Adminguide.pdf, you’ll find full details — a more brief description is provided online at http://doc.ez.no/article/articleview/3/1/7/. It’s important for the next article that you’re comfortable with the eZ article module — grade A students will work out how the static page “Thank you for your feedback” relates to the eZ form module.
And if that’s not enough, have a look at the files in
[eZ publish_root]/checklists — these are meant to help you test whether eZ publish is functioning correctly, but also serve as a nice series of exercises to get used to all the features. Oh, and don’t forget to have a look at the
error.log file when you’re finished. You’ll find in your eZ publish root — it makes interesting reading!
In the next part of this series, we’ll assume you’re fairly happy using the modules, and move on to how to customize your eZ publish site to give it your own look and feel. Until then, may all your publishing be… well eZ, in fact!
In Part 1 of this series, I introduced you to eZ publish and dared to dub it “PHP’s killer App”. By the end of the last article, you’d installed eZ publish on your development system and of course, being extremely diligent, you’ve done all the homework set and know what eZ publish has to offer.
By now though, you’re probably wondering how to change that boring grey background and apply your own design. In this article, that’s exactly what I’ll explain: how to make eZ publish look and behave the way you want it to. I’ll be helping you create a fictional Website called “phpPoint” which will act as a demonstration of how you can customize eZ publish.
Today’s specials are:
- Fools rush in: pre-requisite knowledge about the eZ publish directory structure, the site ini file and the caching system.
- Going Global: how to modify the “global” design of eZ publish and how Sections are used to create multiple sites.
- Hitting the Module: here you’ll see how module customisation works. Concentrating on eZ Article, you’ll see how to use it’s “API”, how to modify it’s templates and how to use static pages, URL translation and forms.
- phpPoint Finished: the happy ending!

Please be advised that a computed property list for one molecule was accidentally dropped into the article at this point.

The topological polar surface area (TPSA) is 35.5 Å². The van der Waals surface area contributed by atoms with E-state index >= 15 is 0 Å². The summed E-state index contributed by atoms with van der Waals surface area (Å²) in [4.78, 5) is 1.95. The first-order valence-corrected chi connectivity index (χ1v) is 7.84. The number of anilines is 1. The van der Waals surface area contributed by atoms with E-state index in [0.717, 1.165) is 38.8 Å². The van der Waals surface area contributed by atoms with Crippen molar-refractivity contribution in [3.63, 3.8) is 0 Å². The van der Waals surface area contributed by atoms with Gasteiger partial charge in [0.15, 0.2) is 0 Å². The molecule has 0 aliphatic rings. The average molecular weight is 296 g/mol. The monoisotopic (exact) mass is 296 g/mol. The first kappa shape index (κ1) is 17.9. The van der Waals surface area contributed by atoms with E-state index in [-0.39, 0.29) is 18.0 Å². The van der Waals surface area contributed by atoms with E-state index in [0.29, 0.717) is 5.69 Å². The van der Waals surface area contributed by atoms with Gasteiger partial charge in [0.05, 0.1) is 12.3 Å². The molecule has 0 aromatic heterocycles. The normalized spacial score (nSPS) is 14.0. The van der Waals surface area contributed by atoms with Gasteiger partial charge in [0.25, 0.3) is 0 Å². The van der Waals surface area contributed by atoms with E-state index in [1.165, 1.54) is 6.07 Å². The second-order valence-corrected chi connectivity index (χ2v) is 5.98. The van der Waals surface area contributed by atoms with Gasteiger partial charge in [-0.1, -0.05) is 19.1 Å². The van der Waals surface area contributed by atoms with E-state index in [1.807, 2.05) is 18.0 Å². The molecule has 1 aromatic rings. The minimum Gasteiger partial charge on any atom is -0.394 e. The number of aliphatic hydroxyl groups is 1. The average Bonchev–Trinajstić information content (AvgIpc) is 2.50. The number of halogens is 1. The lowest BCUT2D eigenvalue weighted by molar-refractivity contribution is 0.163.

By the time you’re finished, you’ll know all you need to build your own state-of-the-art eZ publish site using the existing modules.
Fools Rush In
Ok. Before you starting hacking away, there are a few things that are worth having a look at so you know where you are.
The eZ publish directory structure
If you open up your eZ publish installation directory
C:phpdev5wwwpublicezpublish_2_2_6 (or wherever you installed it) with Windows Explorer you’ll see a long list of subdirectories. Most of these relate to eZ publish modules — they’re easy to spot because they all look like “ezsomething”, for example: “ezarticle”, “eztrade” and “ezforum”. I’ll come back to module directories later, but first, let’s look at some other important directories and files:
- admin directory: This contains code and templates for the general look and feel of the eZ publish administration back end. Modules add further code for specific admin tasks, stored under their own directories (as you’ll see shortly). I’ll leave this directory alone though, as I don’t care so much what the admin interface looks like: it’s private after all. One thing to note is that any “intl” directories you might come across contain files that allow eZ publish to handle languages other than English — you’ll be seeing more of this later.
- checklists directory: If you really got stuck into the homework from the last article, you’ll already know that this directory contains a set of tests that you can run on the eZ publish modules. eZ publish still has some minor bugs, as you might expect with an application this big. If you run into any problems, and you’re sure it’s not your configuration, have a look at the eZ publish Bug Tracker.
- classes directory: This contains general PHP classes that are used throughout eZ publish, as described at http://developer.ez.no/doc/view/index. If you’re just interested in applying your own design, you don’t need to worry about these. I’ll look at them in more detail in the third article of this series. Underneath the classes directory you’ll also find the all-important cache directory. We’ll cover more on caching in a moment, but you need to be aware that this directory caches the global configuration files like site.ini.php.